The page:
Generation X doesn’t like what’s happening in the world these days with so many downtrodden people getting whipped. One reason is that it makes them feel guilty. Why? Because the only risk they take is walking across the street or taking out a college loan that they probably will never pay off. Seeing and hearing about children and women being blown up while they are supposed to be in a safe shelter makes people sick. They may miss the complete story that includes Hamas digging tunnels under shelters in Gaza where children and innocent people stay, and from which they launch missiles aimed at more innocent people in Israel.
Gaza people live in an enclave of land where they have a community that is not attached to a nation. The could gain attachment by agreeing to be annexed by Israel, or Egypt for that matter. Yet, for some reason, Gaza people reject those options or perhaps, never saw them as real. Anyway, the situation is untenable as it is.
To millennials who want to tend to their own pursuit of self-sustainability, violence in the world is a distraction. At one time in history when America became engaged in world calamities militarily, young people were recruited or drafted into service, like it or not. With a mandate for their participation, they got real concerned about what was happening in the world because their lives could be put at risk.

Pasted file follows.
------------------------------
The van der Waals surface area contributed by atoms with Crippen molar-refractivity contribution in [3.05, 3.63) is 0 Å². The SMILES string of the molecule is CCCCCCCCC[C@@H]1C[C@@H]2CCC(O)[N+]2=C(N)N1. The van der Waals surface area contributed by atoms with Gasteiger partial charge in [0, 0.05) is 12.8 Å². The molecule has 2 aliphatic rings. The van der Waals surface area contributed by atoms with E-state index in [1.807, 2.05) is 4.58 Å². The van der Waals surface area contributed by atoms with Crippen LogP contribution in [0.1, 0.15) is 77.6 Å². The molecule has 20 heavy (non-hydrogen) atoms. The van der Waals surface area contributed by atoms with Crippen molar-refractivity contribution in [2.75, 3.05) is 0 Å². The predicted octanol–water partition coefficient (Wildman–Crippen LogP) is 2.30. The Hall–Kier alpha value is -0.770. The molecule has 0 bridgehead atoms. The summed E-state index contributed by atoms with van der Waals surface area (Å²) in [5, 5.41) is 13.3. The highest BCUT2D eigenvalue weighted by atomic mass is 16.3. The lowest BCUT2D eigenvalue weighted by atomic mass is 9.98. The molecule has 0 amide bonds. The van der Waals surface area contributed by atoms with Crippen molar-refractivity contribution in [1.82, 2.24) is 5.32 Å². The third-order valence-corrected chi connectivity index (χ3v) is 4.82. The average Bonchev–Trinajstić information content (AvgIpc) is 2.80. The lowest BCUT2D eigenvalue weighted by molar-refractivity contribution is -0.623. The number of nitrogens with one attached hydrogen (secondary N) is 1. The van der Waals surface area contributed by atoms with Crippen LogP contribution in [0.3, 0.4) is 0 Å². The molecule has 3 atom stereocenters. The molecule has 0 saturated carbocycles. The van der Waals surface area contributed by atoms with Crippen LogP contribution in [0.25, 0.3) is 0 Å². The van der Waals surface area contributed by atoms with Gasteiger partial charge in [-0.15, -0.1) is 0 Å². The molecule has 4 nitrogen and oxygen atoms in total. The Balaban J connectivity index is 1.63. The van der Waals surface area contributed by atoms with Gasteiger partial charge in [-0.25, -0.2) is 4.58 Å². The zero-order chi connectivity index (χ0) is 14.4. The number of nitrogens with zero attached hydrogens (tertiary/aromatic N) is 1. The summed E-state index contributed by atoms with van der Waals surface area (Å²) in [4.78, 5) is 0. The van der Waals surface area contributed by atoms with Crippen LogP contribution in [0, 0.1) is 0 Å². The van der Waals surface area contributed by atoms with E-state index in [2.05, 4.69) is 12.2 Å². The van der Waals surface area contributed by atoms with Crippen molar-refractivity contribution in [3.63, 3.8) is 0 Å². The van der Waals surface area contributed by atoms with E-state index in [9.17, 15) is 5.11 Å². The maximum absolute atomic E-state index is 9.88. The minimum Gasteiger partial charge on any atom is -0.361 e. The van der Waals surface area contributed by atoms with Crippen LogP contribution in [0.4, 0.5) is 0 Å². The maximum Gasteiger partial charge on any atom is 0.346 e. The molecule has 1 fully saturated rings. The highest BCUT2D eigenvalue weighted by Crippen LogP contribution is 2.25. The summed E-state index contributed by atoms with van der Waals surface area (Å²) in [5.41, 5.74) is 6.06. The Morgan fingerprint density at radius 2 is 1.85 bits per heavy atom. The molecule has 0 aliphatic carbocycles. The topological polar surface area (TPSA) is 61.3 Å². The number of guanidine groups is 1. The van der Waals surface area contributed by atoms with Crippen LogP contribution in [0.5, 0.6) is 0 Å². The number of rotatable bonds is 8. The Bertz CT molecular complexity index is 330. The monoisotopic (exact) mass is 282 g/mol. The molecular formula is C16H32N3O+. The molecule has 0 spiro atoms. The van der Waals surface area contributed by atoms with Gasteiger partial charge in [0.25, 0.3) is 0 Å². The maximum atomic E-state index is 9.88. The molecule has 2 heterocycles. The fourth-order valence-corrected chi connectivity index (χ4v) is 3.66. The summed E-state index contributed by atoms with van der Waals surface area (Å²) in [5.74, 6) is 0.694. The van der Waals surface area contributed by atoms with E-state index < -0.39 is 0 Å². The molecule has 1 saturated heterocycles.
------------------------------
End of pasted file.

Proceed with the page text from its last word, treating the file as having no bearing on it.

Today’s millennials may feel more annoyed than at risk because they are not being called to mandatory service.
With a war in the Middle East that is in part inspired by the requirement to defend Israel, maybe some millennials are smart enough to anticipate the possibility that so many conflicts and threats just might evolve into the requirement to call them to service?
Anyway, millennials had better do some homework to learn more about the threats that we are facing. The threats before Israel today could be in our face tomorrow as they were in 911.
“Are US millennials turning away from Israel?
By Niall Stanage - 08/09/14 12:50 PM EDT
Young Americans are showing far less fervent support for Israel than older generations, but almost no-one can agree on why the change is happening, how permanent it is likely to be, or what it all means.
Observers offer a laundry list of possibilities.
They say millennials are more likely than their elders to be liberal and Israel’s actions — particularly in the current offensive in Gaza — increasingly meet with vigorous criticism in left-of-center circles.
Millenials are also much more avid consumers of social media, on which different narratives explaining the conflict between Israel and the Palestinians are more readily available — as are especially gruesome images of the human toll extracted by Israeli missile strikes.
These young people also don’t have the same memories as their parents.
Many older Americans can still recall the Six-Day War in 1967 or the Yom Kippur War in 1973, during which Israel’s very existence seemed to be threatened by its Arab neighbors.
By contrast, “young Americans have grown up with Israel as an incredible superpower in the region, and with occupation and intifada,” said Ira Stup of J Street, the liberal-leaning pro-Israel lobby group. “Young Americans often have a vision of Israel vis-a-vis Palestine that is more in line with what is going on now.”